Britons warned to beware of the widening CGT and IHT double tax trap

Autumn Statement: Key announcements from Jeremy Hunt

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Unveiling the Autumn Statement to the House of Commons on November 17, Chancellor Jeremy Hunt announced a raft of tax allowance freezes as among the measures to fill a £50billion fiscal hole caused by the Conservatives’ earlier mini-budget. Amongst the list of increases, Mr Hunt confirmed the annual exemptions for capital gains tax will be reduced over the next two years, presenting inheritors with a greater chance to fall into a “double tax trap”, experts at interactive investor have warned.

Inheritance tax is charged on a person’s estate, such as property, money, and possessions if the total value exceeds £325,000. This is the current tax-free threshold for the 2022-23 financial year.

The estate figure is confirmed after the value of the person’s assets are added together and if the total assets exceed £325,000, a 40 percent tax is applied to the rest of the estate.

However, to swerve the hefty tax bills, people can pass down wealth using the seven-year rule. This is a ‘gift exemption’ and enables people to pass on money of any value without incurring a tax bill, as long as they don’t die within seven years of the transfer.

What many people forget, experts at interactive investor warn, is that capital gains tax (CGT) is always payable – regardless of whether the seven-year rule plays out or not.

Alice Guy, personal finance editor at interactive investor, said: “Capital gains tax and inheritance tax used to be a tax for the very wealthy, but the long-term freezing and now reducing of allowances means that more and more ordinary Britons will now be paying the taxes. There’s a risk that people could fall foul of the fiddly rules and not know they have an extra tax bill to pay.”

If someone were to give away assets but dies within seven years, they could end up paying both capital gains tax and inheritance tax (IHT) on the same assets. This is arguably a greater issue now, according to interactive investor experts, as the CGT annual allowance is due to be reduced.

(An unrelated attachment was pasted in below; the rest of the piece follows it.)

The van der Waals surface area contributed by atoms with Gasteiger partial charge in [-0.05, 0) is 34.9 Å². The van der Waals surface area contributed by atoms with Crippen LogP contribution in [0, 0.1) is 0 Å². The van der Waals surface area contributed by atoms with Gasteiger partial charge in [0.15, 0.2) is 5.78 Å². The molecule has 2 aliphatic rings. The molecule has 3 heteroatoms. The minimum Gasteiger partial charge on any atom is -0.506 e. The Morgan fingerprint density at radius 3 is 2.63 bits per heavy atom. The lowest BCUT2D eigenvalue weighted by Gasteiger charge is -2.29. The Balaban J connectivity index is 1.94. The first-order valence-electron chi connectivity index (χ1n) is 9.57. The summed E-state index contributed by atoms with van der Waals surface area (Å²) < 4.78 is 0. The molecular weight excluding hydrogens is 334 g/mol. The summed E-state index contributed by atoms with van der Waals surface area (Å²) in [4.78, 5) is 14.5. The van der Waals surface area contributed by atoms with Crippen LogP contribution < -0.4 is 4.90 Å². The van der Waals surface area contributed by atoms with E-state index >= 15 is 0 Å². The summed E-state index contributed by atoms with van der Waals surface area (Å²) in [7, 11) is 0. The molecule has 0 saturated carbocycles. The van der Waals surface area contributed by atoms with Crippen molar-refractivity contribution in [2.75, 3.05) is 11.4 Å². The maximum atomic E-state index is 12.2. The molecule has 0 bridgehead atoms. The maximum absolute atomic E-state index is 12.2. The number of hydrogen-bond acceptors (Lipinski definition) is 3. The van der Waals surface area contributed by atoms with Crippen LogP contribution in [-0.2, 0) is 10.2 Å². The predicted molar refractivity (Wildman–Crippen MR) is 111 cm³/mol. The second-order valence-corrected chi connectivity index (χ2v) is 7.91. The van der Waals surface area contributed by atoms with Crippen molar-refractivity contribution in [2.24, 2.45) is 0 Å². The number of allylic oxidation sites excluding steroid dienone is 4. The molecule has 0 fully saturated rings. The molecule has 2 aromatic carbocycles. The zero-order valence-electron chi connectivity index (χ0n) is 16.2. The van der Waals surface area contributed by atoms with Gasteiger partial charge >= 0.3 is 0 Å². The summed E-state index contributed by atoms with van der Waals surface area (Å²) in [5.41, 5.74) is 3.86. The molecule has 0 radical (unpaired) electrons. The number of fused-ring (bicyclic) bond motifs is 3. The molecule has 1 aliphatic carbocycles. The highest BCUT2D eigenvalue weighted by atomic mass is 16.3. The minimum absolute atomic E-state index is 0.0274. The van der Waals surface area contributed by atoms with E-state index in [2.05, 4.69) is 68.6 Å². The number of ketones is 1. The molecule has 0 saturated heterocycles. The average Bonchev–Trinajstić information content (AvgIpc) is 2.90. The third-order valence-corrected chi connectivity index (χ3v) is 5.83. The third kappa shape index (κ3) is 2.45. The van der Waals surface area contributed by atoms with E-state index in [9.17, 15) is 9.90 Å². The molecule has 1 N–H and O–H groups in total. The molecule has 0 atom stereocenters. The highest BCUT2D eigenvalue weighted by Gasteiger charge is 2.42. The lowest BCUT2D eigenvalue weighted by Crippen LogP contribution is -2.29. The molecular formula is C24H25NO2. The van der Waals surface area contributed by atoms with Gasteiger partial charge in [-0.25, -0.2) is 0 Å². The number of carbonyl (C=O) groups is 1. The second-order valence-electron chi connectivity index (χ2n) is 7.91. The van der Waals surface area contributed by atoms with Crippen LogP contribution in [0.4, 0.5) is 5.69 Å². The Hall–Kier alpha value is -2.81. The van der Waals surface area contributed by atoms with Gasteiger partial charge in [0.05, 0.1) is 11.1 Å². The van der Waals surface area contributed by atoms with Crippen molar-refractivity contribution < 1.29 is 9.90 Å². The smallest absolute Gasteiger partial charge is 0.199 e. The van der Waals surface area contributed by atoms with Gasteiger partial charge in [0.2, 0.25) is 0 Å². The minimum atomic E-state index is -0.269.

The new reforms Mr Hunt will be making to CGT will see the Annual Exempt Amount be cut from £12,300 to £6,000 next year in April 2023, and then to £3,000 from April 2024. With rising inflation and smaller personal allowances, more people are at risk of being dragged into the tax thresholds.

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Ms Guy said: “On current tax treatment, you and your family could be facing up to 49 percent total tax bill for the gifting of shares and up to 57 percent total tax bill if gifting a second property, and that’s even before the new, lower CGT allowances kick in.

“Many people don’t realise that CGT is charged on gifts, even to children or unmarried partners. The gain is based on the market value of the gift minus the original purchase price.

“Shareholders and property investors are particularly affected as they have often seen huge increases in value if they’ve owned their assets for a long time. Your main home is usually exempt from CGT.”

However, Ms Guy continued: “Inheritance tax is charged on assets when you die, and it’s completely separate from CGT, meaning you could end up paying both.”

READ MORE: Martin Lewis warns 800,000 pensioners missing out on up to £3,500

She explained: “If you die within seven years of making a gift, it will be counted as part of your estate and your beneficiaries could end up owing IHT on the gift, even if you’ve already paid CGT.”

To put this into context, according to Ms Guy, if someone gave away a second home worth £300,000 that they bought for £100,000 they would have a profit of £200,000 and a taxable gain of £187,700 (the annual allowance of £12,300 reduces the gain).

If they then died within three years, their estate would owe inheritance tax on the full £300,000, assuming they had used up their allowances. The giver would owe £52,556 CGT on the gain as CGT is charged at 28 percent on second properties and their estate would owe £118,800 IHT after they die, giving a staggering total tax bill of £171,356.

However, it’s noted it’s important to get tax advice as the rules are complicated and depend on your individual circumstances.

Commenting on the new rules, Susannah Streeter, senior investment and markets analyst at Hargreaves Lansdown said: “Entrepreneurs are being penalised with the increase in taxes on both capital gains and dividends, and those people who have diligently invested over the long term to build up their financial resilience will no doubt feel unfairly swiped by this grab from profits.

“Investors who hold money in funds or shares outside a pension or an ISA will face a greater tax burden, which is a reminder of the value of ISAs in protecting investors from having to consider CGT or dividend tax.”

Jason Hollands, managing director of Bestinvest weighed in: “Those with shares or funds outside of tax-efficient wrappers like ISAs and pensions should urgently consider migrating these into ISAs. This is a process known as ‘Bed & ISA’ and involves selling the shares or funds held and then repurchasing them with an ISA.

“When selling, care needs to be taken not to exceed the annual capital gains exemption. Until the end of this tax year, gains of up to £12,300 can be crystallised tax-free, so there is a limited window of time to make use of this more generous allowance.”

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